If a sporter, owner initials would seem likely. If otherwise an FN military Mauser, it will take some digging indeed. Polizei Hamburg? Prinz Hohenzollern? Beats me. The Weimar Period was fairly decentralized. A German state ordering specially marked rifles from FN doesn't strike me as at all unlikely. But if the chap trying to decipher it is a very advanced collector, I'm at the very other end of the spectrum throwing out guesses. Sorry to not be of more help.
     
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  5. boom boom
    • Contributing Member

    boom boom Contributing Member

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    Proof mark is BNP--Birmingham (aka British) Nitro Proof which means that it was in Great Britain at onetime.

    Might be able to find the answer in Ars Mechanica, The Ultimate FN Book which covers FN products in glorious color pictures. The same publisher/distributor also has a book on FN Mausers specifically dealing with wartime issues. Might also throw it onto Gunboards Mauser subforum for comment.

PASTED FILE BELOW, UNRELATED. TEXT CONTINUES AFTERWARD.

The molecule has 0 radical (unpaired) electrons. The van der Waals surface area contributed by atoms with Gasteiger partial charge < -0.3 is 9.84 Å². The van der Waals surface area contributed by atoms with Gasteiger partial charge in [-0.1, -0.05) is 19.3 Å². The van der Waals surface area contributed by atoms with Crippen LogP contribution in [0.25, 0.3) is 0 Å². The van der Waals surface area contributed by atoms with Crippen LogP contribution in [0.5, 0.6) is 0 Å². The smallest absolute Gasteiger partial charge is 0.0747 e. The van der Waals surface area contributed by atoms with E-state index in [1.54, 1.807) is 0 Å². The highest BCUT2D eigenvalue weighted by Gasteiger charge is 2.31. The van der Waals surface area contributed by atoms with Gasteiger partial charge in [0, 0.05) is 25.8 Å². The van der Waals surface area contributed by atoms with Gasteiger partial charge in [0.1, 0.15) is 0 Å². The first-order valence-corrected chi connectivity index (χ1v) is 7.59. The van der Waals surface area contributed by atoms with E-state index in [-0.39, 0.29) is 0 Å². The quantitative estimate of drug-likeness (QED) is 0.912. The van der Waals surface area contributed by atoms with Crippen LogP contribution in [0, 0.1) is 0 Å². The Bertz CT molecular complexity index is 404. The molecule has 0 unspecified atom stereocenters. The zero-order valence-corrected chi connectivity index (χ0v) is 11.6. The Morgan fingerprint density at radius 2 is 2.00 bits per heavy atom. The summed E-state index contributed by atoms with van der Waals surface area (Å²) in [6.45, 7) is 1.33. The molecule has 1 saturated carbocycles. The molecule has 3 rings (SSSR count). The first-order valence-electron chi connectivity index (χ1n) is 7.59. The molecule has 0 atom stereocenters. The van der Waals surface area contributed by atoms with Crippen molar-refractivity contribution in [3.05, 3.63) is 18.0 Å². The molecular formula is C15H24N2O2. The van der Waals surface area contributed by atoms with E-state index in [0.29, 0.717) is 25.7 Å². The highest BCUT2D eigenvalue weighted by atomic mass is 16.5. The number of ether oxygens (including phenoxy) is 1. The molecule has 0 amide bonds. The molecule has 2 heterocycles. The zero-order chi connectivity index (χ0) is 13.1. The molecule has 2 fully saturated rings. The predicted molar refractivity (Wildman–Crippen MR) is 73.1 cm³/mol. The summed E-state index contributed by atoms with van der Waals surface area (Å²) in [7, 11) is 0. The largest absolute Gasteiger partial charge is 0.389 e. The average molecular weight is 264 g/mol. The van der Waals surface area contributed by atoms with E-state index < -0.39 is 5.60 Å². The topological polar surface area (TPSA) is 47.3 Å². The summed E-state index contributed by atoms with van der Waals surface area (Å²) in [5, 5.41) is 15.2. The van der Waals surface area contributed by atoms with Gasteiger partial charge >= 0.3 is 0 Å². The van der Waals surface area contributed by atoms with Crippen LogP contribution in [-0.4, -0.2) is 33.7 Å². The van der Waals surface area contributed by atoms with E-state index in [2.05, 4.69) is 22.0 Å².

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  6. bob falfa

    bob falfa Member

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    Thanks so much guys. I'm gonna attempt to put my friend on the line here since he is much better equipped to discuss this that I.
     
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  7. LRDGCO

    LRDGCO Member